Thursday, 8 October 2020

Social Science and the Replication Crisis

Keynote by Andrew Gelman, Department of Statistics and Department of Political Science, Columbia University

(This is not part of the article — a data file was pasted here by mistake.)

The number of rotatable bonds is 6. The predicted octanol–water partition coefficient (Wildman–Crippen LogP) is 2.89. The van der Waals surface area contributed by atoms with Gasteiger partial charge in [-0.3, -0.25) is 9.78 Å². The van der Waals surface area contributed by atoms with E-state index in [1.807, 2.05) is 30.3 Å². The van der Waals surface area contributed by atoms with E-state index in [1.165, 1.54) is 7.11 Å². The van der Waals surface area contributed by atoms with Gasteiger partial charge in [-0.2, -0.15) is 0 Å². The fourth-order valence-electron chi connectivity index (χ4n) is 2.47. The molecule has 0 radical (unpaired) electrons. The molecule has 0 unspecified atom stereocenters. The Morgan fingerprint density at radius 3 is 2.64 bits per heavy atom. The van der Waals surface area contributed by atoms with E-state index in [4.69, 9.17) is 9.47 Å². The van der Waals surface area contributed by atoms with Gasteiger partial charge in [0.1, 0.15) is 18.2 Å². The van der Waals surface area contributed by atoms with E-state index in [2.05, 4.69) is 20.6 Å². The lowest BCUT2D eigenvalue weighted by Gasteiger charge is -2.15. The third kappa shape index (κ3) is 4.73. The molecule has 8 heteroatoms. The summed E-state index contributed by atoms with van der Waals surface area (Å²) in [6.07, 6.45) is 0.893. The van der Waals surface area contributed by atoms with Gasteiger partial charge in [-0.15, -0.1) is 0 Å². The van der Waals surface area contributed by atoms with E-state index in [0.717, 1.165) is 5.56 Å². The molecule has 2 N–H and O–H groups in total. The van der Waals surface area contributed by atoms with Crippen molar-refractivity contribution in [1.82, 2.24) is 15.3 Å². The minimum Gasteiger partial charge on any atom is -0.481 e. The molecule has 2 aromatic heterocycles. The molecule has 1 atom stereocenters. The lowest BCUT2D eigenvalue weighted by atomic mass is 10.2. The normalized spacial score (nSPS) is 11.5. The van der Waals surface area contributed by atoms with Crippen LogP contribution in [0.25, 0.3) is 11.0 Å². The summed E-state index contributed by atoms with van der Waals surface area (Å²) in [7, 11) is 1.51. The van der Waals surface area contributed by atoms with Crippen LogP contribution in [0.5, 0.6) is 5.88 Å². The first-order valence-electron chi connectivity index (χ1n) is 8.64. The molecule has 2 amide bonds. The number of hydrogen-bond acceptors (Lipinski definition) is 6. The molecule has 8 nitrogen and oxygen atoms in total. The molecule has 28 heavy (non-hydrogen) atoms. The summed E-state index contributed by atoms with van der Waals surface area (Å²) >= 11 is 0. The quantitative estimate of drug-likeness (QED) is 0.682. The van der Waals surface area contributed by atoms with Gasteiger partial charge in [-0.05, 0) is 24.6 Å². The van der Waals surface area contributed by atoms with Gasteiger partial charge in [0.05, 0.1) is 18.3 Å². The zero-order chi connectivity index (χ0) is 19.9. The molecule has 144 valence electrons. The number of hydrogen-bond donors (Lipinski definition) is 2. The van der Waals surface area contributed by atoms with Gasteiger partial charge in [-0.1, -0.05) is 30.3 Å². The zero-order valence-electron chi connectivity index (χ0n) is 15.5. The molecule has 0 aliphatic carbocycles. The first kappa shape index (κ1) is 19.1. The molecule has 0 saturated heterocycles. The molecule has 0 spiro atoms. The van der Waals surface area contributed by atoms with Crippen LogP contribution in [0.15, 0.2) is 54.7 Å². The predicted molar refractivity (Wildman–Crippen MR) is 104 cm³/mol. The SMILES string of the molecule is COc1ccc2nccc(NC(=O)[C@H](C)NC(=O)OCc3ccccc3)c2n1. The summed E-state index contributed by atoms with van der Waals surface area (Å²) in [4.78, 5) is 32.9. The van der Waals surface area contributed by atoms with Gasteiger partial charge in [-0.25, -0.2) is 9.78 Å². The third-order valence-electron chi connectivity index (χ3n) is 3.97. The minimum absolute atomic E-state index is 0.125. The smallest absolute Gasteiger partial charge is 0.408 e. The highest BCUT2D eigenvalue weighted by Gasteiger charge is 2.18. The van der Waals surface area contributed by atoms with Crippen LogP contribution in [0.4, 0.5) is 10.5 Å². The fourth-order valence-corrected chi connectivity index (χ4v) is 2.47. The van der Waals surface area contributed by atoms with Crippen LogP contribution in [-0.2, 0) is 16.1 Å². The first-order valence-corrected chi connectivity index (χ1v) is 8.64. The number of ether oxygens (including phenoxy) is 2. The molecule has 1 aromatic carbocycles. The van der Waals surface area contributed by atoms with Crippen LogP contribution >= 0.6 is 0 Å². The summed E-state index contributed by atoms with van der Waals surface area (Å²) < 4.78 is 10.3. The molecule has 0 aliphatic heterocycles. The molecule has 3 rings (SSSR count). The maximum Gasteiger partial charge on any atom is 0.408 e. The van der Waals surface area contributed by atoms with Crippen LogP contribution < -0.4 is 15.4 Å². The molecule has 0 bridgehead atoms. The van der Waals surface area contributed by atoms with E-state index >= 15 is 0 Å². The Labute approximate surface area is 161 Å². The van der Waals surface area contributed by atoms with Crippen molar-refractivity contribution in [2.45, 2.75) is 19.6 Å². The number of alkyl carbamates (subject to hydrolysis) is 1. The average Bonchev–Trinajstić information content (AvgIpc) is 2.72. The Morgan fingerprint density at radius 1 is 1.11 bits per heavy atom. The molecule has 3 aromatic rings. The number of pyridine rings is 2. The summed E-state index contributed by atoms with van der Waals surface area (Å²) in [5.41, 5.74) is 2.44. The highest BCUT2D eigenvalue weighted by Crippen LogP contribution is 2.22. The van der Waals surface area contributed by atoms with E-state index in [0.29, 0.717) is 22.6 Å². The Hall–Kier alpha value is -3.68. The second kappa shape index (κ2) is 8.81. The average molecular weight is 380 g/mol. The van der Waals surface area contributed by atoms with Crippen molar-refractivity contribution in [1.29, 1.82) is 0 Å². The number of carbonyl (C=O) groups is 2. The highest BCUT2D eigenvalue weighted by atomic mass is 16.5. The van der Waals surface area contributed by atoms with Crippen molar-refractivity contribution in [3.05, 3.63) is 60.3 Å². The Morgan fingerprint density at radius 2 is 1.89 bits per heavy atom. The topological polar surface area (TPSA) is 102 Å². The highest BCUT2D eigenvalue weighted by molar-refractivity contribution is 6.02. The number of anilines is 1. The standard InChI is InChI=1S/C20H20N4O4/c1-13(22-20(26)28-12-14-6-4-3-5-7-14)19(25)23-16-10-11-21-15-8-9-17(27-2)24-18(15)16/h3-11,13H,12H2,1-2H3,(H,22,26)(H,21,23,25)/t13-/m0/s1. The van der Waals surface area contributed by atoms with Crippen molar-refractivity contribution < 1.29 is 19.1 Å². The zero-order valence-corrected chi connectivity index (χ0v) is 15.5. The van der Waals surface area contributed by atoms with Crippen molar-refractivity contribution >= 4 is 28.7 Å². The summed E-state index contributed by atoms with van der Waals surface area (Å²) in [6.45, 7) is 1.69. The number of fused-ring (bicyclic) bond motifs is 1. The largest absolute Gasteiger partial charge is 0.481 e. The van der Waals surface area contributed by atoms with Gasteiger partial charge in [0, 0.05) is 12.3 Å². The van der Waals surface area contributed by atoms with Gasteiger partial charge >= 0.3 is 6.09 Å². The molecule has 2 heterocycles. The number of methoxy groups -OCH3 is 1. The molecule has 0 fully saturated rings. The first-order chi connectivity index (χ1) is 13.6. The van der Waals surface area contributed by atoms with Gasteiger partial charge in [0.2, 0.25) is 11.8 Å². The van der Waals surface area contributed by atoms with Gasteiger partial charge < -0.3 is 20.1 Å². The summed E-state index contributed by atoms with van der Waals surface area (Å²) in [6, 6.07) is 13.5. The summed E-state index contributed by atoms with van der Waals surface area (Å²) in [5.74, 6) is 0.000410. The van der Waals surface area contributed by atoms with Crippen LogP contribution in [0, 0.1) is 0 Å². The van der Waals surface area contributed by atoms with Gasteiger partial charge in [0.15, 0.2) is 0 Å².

The replication crisis is typically discussed in the context of particular silly claims, or in terms of the sociology of science, or with regard to controversies in statistical practice. Here we discuss the content of unreplicated or otherwise shaky empirical claims in social science, which often seem to be associated with a model in which important attitudes and behavior can be easily manipulated using irrelevant stimuli. This set of theories, if true, would have important implications for politics and society, supporting certain views held on the left, right, and technocratic center of the political spectrum.  Conversely, the lack of empirical support for the manipulable-human model has social and political implications which are worth considering: If people are not so easily swayed in this way, this suggests that we should try to more carefully understand their direct motivations.